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Just last week, San Jose Mercury crossword featured the 4-letter answer Ghee for clarified butter. More than Roti, Naan, Goa, Taj, or Agra it made me sit up and think: Have we Indians finally arrived on the publishing scene?

Then I saw Sonya Singh’s book displayed front and center (New Fiction) in the Los Altos library. A coincidence or what? And please know, I just finished seeing second season of Bridgerton (twice as many views as season one)! So, dear reader, bear with me, this writeup is a book review and more…

Ten years ago, Sari, not Sari would not have seen ink (digital or otherwise). It is unabashedly, unapologetically about embracing being brown. And loving it.

Like some Indians, Manny Dogra can pass for white. Then she has an identity crisis and using that plot pivot, Sonya Singh, with a deft, light touch, paints the joys of Indian culture, complete with Auntie-ji and Uncle-ji. The author touches on the burden of being Indian too, but more to forestall the negative voice by acknowledging it; not in a judgmental way.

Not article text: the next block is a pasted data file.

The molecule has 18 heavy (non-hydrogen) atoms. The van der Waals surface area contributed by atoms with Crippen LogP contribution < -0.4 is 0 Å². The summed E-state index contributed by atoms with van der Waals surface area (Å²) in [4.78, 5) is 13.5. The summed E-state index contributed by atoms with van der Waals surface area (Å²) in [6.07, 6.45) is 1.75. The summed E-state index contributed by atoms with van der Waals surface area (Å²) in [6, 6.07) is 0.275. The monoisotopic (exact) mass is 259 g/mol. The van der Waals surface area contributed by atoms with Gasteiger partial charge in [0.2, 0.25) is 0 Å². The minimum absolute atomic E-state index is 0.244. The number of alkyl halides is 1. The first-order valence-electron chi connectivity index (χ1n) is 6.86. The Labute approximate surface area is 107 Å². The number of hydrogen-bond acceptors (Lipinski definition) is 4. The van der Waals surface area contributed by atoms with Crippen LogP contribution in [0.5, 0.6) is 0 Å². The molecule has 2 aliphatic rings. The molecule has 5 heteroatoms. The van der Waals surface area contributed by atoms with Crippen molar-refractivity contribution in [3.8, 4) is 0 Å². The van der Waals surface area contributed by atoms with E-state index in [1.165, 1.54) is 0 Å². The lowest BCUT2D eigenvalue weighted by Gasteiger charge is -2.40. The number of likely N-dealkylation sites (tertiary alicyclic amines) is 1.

The publishing industry, long a bastion of the Bookers and (un)Commonwealth prizes could recognize Arundhati Roy but not R.K Narayan. A. Roy is a powerful writer, no doubt. But that is not the point. India Currents recently carried a youth opinion piece ‘Stop Writing Brown Characters for White Audiences‘ – a brilliant recap of Indians being portrayed on film/TV. I won’t repeat it here. What I do want to stress is that Bridgerton (cited in the article) didn’t happen overnight. Internet didn’t happen overnight; streaming didn’t happen overnight. Big changes happen because small changes happened before. Stereotypical characters paved the way for Kate and Edwina so they can have a Haldi ceremony and not just be random brown faces.

Kudos to Sonya Singh for writing her book the way she did: the characters are not deep; not intellectual; but they are beautiful, and they are proud. The book is not Booker material (thankfully) and I am glad because Romance is the largest selling genre, and Manny Dogra-Sammy Patel will redefine what it means to be Indian in America.